Why is Schizophrenia More Prevalent Among Black Americans?

The factors that put Black Americans at greater risk—and a greater risk of misdiagnosis—for schizophrenia.

It’s essential to work with a healthcare provider who understands the challenges that Black Americans face when seeking care for a mental health condition.

Compared to non-Latino white Americans, Black Americans are 2.4 times more likely to be diagnosed with schizophrenia. There is also research that suggests that many Black Americans diagnosed with schizophrenia are misdiagnosed.

Here, we look at some of the factors that may contribute to the greater prevalence of schizophrenia and the problem of misdiagnosis.

Schizophrenia and genetics

The exact cause of schizophrenia is unknown, and the condition is likely caused by several different contributing risk factors.

Genetics are among those risk factors, and numerous gene variations associated with schizophrenia have been identified. Though the relationship between genetics and schizophrenia is not fully understood, it’s believed that genetic risk factors can predispose a person to having schizophrenia, and environmental factors can further increase the risk.

Schizophrenia and poverty

One reason that schizophrenia may be more common among Black Americans—Black Americans are more likely to experience poverty. The poverty rate for Black Americans is 20.8 percent. This means that more than one in five Black Americans is currently experiencing poverty.

Research from both the U.S. and other countries shows that experiencing poverty greatly increases a person’s risk of a serious mental illness like schizophrenia.

Birth complications, prenatal infections, exposure to toxins, substance use, nutritional deficiencies, chronic stress, and trauma are all much more likely to occur among people who are experiencing poverty. Exposure to any of these risk factors during childhood will put a person at greater risk of schizophrenia later in life.

It also needs to be mentioned that poverty and mental health conditions have a cyclical relationship—poverty puts a person at a greater risk of having a mental health condition, while having a mental health condition puts a person at a greater risk of experiencing poverty.

Misdiagnosis of schizophrenia

There is also research that shows that many Black Americans may be misdiagnosed as having schizophrenia. Misdiagnosed means that a person presenting with symptoms of another mental health condition—such as depression or bipolar disorder—is inaccurately diagnosed as having schizophrenia.

There are several contributing factors that are recognized. One is that mistrust of healthcare providers and systems is more prevalent among Black Americans. This mistrust is in many cases a normal response to negative experiences. In a clinical setting—and alongside other mood disorder symptoms—mistrust can look like paranoia, a symptom of schizophrenia.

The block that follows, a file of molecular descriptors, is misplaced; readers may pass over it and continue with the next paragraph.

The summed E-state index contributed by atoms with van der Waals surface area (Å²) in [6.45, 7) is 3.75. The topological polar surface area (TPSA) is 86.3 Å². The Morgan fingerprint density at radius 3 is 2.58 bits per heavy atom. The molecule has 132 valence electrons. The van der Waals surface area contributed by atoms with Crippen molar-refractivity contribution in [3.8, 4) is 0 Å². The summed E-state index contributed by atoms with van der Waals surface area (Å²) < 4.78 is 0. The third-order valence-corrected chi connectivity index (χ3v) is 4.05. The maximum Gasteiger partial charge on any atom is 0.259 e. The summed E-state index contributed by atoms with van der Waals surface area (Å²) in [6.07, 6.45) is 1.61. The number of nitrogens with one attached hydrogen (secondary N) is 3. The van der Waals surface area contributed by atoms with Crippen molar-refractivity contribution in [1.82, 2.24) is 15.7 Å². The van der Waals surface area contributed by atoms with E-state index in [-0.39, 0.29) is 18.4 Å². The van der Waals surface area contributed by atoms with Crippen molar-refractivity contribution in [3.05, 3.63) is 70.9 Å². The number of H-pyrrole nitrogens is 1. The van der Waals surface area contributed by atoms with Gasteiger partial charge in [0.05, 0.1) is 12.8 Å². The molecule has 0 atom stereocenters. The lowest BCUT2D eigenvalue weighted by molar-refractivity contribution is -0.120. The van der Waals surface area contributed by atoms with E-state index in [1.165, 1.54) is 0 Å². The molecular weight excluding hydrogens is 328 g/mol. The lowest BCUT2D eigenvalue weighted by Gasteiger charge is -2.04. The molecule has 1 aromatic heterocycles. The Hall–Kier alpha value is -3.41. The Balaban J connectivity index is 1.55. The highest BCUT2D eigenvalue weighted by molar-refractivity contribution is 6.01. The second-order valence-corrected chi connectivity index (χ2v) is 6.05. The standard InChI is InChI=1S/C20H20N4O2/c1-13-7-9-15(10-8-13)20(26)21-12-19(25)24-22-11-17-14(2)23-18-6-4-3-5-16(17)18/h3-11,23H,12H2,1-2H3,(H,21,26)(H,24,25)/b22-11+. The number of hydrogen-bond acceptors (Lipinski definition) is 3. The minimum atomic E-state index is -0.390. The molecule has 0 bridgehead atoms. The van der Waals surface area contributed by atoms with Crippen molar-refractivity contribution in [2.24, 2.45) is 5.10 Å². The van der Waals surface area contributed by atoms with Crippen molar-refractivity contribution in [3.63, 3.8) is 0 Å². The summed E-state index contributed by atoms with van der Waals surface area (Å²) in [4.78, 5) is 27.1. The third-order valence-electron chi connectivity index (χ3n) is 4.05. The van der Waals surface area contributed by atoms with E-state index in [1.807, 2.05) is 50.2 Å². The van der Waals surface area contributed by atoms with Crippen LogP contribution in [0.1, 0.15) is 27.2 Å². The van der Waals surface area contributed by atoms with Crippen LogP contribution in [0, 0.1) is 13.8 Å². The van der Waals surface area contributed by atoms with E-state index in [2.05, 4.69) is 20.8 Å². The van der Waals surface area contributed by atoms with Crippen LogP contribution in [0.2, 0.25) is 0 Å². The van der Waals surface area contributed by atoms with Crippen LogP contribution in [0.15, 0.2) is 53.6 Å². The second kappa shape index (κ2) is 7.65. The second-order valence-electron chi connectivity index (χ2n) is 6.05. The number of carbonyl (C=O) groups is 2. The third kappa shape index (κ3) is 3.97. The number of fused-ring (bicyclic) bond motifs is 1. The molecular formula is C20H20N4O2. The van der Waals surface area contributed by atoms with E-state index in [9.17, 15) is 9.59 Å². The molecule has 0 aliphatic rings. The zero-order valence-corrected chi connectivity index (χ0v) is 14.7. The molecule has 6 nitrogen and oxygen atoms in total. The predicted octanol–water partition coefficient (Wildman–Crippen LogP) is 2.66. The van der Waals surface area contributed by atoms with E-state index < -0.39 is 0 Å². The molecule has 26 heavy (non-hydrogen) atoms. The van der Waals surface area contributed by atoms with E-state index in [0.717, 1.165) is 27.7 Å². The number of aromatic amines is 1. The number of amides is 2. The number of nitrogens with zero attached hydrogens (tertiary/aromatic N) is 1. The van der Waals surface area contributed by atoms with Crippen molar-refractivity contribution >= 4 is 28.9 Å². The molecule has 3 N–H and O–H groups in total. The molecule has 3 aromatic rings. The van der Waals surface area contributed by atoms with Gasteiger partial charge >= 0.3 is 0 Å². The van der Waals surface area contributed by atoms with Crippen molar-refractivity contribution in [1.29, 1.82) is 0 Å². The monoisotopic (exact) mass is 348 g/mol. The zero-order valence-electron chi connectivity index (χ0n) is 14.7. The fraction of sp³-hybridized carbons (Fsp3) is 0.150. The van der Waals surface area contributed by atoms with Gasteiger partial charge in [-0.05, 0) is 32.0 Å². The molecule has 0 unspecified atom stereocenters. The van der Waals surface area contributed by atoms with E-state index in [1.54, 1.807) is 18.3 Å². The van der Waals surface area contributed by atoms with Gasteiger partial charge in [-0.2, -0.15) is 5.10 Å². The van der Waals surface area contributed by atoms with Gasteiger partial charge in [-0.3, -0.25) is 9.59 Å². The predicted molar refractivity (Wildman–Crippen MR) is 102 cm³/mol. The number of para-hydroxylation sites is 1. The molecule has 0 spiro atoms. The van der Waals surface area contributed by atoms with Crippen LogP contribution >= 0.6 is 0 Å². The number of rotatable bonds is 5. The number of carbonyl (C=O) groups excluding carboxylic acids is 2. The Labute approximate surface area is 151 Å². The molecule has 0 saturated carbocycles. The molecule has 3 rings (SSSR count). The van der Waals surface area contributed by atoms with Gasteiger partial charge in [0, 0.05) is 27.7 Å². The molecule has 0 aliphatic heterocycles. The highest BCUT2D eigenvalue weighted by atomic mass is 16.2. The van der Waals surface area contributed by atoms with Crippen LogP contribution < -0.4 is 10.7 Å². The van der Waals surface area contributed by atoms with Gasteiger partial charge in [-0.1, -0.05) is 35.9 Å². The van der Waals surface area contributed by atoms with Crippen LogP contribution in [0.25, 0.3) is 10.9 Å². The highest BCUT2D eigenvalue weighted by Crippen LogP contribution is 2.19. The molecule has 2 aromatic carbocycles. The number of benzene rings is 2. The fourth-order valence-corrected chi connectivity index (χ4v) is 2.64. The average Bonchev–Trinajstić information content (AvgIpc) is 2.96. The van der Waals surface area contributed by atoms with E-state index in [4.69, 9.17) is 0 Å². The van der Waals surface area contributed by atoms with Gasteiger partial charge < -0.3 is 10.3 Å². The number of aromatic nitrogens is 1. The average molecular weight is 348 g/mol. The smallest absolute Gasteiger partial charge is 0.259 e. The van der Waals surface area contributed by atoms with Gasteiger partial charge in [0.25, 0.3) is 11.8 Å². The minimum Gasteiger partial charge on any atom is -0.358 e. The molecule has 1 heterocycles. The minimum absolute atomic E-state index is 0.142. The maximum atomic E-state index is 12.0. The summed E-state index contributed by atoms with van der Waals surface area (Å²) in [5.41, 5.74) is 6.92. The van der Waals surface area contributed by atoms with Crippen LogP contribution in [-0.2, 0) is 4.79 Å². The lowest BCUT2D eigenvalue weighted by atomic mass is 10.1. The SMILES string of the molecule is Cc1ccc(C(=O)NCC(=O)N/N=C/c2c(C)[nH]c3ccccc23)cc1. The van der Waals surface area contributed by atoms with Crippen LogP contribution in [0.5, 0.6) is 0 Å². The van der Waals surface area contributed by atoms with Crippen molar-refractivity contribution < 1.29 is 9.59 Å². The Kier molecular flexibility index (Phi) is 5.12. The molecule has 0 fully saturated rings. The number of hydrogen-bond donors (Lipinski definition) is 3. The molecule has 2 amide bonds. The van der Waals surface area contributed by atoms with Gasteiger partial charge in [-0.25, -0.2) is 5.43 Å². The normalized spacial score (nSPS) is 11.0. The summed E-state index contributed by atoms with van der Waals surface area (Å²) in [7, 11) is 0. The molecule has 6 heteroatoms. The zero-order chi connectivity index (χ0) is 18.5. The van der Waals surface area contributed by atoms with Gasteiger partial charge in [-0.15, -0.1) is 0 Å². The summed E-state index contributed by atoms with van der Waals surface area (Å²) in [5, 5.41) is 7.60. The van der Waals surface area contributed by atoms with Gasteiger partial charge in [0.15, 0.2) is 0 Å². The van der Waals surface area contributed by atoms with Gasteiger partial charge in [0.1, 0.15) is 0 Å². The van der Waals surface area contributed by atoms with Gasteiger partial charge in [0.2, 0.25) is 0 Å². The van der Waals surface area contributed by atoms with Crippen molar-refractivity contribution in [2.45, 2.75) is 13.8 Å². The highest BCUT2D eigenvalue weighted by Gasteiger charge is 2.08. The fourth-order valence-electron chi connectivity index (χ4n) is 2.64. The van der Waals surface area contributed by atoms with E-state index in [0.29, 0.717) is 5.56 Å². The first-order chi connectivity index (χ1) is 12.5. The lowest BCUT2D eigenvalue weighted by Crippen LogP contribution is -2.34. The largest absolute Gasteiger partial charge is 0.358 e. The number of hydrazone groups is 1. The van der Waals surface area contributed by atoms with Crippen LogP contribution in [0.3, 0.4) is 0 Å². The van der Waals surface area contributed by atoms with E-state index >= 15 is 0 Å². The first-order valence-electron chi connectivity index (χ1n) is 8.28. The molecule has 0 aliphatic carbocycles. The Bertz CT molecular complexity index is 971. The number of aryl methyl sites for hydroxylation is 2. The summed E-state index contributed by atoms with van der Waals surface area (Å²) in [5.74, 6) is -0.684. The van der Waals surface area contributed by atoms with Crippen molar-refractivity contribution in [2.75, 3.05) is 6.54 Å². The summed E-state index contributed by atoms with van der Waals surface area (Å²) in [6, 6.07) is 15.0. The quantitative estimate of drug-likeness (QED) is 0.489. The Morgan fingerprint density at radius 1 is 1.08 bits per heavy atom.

Conscious and unconscious bias is another contributing factor. Diagnosing schizophrenia involves eliminating the other possible causes of symptoms. Research has found that providers treating Black Americans often give more significance to symptoms that align with schizophrenia, and less significance to symptoms that align with depression or another condition. Research suggests that this is a problem that not only exists in the U.S. healthcare system, but other countries around the globe as well.

Working with a healthcare provider

When misdiagnosis is common, it can present a new problem for Black Americans who have been accurately diagnosed with schizophrenia. They may now face the possibility of healthcare workers doubting the accuracy of the diagnosis. They may also even begin to doubt their own diagnosis.

If you find yourself in this position, it’s essential that you work with a healthcare provider who understands schizophrenia—and also understands the challenges that Black Americans face when seeking care for a mental health condition.

Article sources open article sources

Arundati Nagendra, Tate F. Halverson, et al. Neighborhood socioeconomic status and racial disparities in schizophrenia: An exploration of domains of functioning. Elsevier, 2020. Vol. 224.
Rutgers University. "African-Americans more likely to be misdiagnosed with schizophrenia, study finds: The study suggests a bias in misdiagnosing blacks with major depression and schizophrenia." ScienceDaily. March 21, 2019.
MedlinePlus. Schizophrenia. The Population of Poverty USA.
University of California - Davis. "Growing up in poverty increases diagnoses of psychosis-spectrum mental illnesses: Study followed families for three decades." ScienceDaily. April 24, 2019.
National Institute of Mental Health. Schizophrenia.
Keely Cheslack-Postava and Alan S. Brown. Prenatal infection and schizophrenia: A decade of further progress. Elsevier, 2022. Vol. 247. 
David Popovic, Andrea Schmitt, Childhood Trauma in Schizophrenia: Current Findings and Research Perspectives. Frontiers in Neuroscience, 2019. Vol. 13, No. 274.
Lauren Jett. Childhood Environment Important to Consider in Schizophrenia Risk. Harvard Medical School Blavatnik Institute Health Care Policy. November 1, 2019.
Lee Knifton and Greig Inglis. Poverty and mental health: policy, practice and research implications. BJPsych Bulletin, 2020. Vol. 44, No. 5.
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